The A44 bypasses Bromyard Town Centre (just - although this alignment was genuinely built as a bypass!), meets three B road accesses to the town, the A465 to Hereford and the B4214 to Ledbury. It then turns NW and heads over the downs to Bredonbury, where it resumes its westward course, passing a Visitor Centre / Nature Reserve / Roman Road in the vicinity of Steen's Bridge.
Finally it performs a very tight double-bend to avoid a mansion and cross the Lugg before meeting the A49 Leominster Bypass. Originally it continued straight on over the roundabout to go past the train and bus stations (now unclassified), but now it submissively multiplexes with the bypass to the next roundabout north, where it turns left to head through town and out towards Wales.
There are several pre-Worboys signs still mounted on the walls of buildings in Leominster, proudly displaying their A44 and A49 numbers.
Section 4: Leominster - Kington
From the bypass the A44 heads over the railway line before turning left at a former T junction (the RHS being the B4361 to Ludlow), doglegging round the town centre, before meeting a signal-controlled TOTSO to the right (straight ahead being the other half of the B4361). It then climbs through Baron's Cross to meet the oversized roundabout serving Morrisons. After passing the roundabout it then has a semi-TOTSO to the left (i.e. heading westbound an extra lane appears which turns left onto the A44, the other lane continuing straight on along the B4360 [to Kingsland], whereas heading eastbound all traffic from the A44 has to turn right at a T junction). The route through Kingsland and Eardisland (pronounced Erdsland) is the former A44.
After passing a small housing estate the A44 leaves the town and crosses over the Arrow to bypass Monkland. After a mile it crosses the A4110 (yet another Hereford to Ludlow route) then TOTSOs right at a staggered crossroads (which feels more like a T - the B4457 is pretty insignificant) to head towards Eardisland and Pembridge. Straight on is the A4112 which heads to the A438 between Hereford and Hay-on-Wye. As this road also runs between Leominster and Tenbury Wells, travelling through Leominster town centre we're effectively on a triple multiplex: A44 (dominant), A4112, B4361).
After Pembridge the A44 meanders west, passing numerous orchards en-route (most owned by Bulmers [Strongbow/Woodpecker]). The next village along is Lyonshall, where we meet the A480 from Hereford and Offa's Dyke (although you won't notice this from the road!). Lyonshall apparently also boasts a dismantled railway and a castle, in case you want to stop off and have a hike before entering Wales.
A couple of miles later and the A44 meets Kington, one of the "Gateway to Wales" towns. Here you can also join the Offa's Dyke path (whose route often goes on huge detours away from the earthwork - like here!) and visit Hergest Croft Gardens.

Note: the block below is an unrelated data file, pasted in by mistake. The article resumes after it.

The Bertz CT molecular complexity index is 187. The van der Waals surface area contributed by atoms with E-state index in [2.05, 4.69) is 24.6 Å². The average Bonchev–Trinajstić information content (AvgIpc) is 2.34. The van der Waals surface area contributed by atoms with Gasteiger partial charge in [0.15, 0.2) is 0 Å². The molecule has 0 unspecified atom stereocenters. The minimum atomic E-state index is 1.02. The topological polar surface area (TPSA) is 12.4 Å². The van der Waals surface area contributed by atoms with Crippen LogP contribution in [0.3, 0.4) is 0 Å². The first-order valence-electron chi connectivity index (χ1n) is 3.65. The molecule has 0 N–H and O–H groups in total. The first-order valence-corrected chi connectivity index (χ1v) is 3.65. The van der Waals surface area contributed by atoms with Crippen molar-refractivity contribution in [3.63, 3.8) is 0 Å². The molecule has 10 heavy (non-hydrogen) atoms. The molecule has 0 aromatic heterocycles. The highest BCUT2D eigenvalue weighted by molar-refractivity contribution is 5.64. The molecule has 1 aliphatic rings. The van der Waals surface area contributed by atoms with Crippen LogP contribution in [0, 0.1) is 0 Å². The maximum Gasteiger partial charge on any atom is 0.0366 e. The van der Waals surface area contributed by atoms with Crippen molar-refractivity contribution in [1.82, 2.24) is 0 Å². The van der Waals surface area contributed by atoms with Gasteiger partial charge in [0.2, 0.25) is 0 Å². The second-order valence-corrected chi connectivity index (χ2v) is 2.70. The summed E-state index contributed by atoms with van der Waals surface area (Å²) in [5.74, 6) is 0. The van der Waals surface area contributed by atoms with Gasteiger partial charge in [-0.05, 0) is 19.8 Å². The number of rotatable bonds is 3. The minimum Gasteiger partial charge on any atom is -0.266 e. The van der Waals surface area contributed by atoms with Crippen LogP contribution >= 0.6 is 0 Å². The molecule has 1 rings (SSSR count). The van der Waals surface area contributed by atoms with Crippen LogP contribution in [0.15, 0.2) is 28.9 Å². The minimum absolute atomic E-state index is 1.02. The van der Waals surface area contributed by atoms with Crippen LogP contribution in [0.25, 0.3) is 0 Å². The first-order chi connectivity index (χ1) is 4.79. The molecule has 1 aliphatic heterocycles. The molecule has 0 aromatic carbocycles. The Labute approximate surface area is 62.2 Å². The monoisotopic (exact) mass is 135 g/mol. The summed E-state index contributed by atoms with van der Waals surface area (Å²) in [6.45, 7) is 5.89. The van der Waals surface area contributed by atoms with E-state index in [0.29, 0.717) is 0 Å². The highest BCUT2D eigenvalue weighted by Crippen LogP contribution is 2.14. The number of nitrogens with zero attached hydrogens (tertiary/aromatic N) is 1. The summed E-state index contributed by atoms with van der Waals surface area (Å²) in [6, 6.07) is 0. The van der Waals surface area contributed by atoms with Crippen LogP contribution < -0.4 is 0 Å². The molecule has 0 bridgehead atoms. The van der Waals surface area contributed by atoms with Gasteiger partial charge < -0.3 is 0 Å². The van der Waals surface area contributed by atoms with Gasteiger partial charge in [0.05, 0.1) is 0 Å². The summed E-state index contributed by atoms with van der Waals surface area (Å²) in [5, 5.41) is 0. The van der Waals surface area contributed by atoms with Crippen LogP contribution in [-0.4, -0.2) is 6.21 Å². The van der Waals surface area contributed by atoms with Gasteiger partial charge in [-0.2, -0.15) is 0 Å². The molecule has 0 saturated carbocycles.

Section 5: Kington - Llangurig
At the first bypass island, the A44 turns right (left is the A4111 - another access to the A4112!), then straight over at the second (right-hand exit is the B4355 to Presteigne over the border). For the next couple of miles it picks up the River Arrow on the left, before turning a sharp right (north) to avoid Old Radnor Hill. After a mile it turns back towards the west at Walton and meets a pair of B-roads heading to Presteigne. A few miles further on and it meets New Radnor, which is now bypassed, before turning south and squeezing between two hills as it follows then crosses the Summergil Brook to Llanfihangel-Nant-Melan. Just the other side of the Mynd hill here is a waterfall with the interesting name of Water-break-its-neck...
From the inn here (the Red Lion) the A44 turns northwest to do some serious hill-climbing to 389 m, before winding its way downhill to a plateau. A few miles later it reaches Penybont, where it meets the A488 to Knighton (not to be confused with Kington which we passed through earlier) and crosses the River Ithon. About a mile further on it passes under the Craven Arms - Llanelli railway line and enters Crossgates - a Spar/petrol station and a roundabout with the A483 (one of Wales's few north-south routes - this stretch is the Bulith - Newtown section).
Eight miles further on and we enter Rhayader - a town big enough to stop and have a rest/food/loo break en-route to Aberystwyth - after passing two large turnoffs to Abbey Cwm-hir. Westbound traffic then heads to the left of the clocktower before immediately turning right - the crossroads is rather sneaky in that the destinations are not well-signposted in advance. Straight on is the B4518 to Elan Village (have a peek around the reservoirs that supply Birmingham with water), left and right are the A470 (another cobbled-together north-south route, which has taken over a number of roads, including the next section of A44).
For the next 9 miles to Llangurig the A44 and A470 multiplex - the A44 is the submissive partner. Just before leaving town the B4518 leaves on a direct northerly course to Llandiloes (although as it has three steep hills en-route it's probably easier to take the A470), and there's a cheap car park and leisure centre to the right. Once out of town the road is fairly level, clinging to the side of hills to the right and the River Wye to the left (which becomes our faithful companion to Llangurig and beyond!). The route gradually climbs as it heads north, passing a windfarm at Dolhelfa where it levels off before reaching the Llangurig roundabout, where it turns back to the west.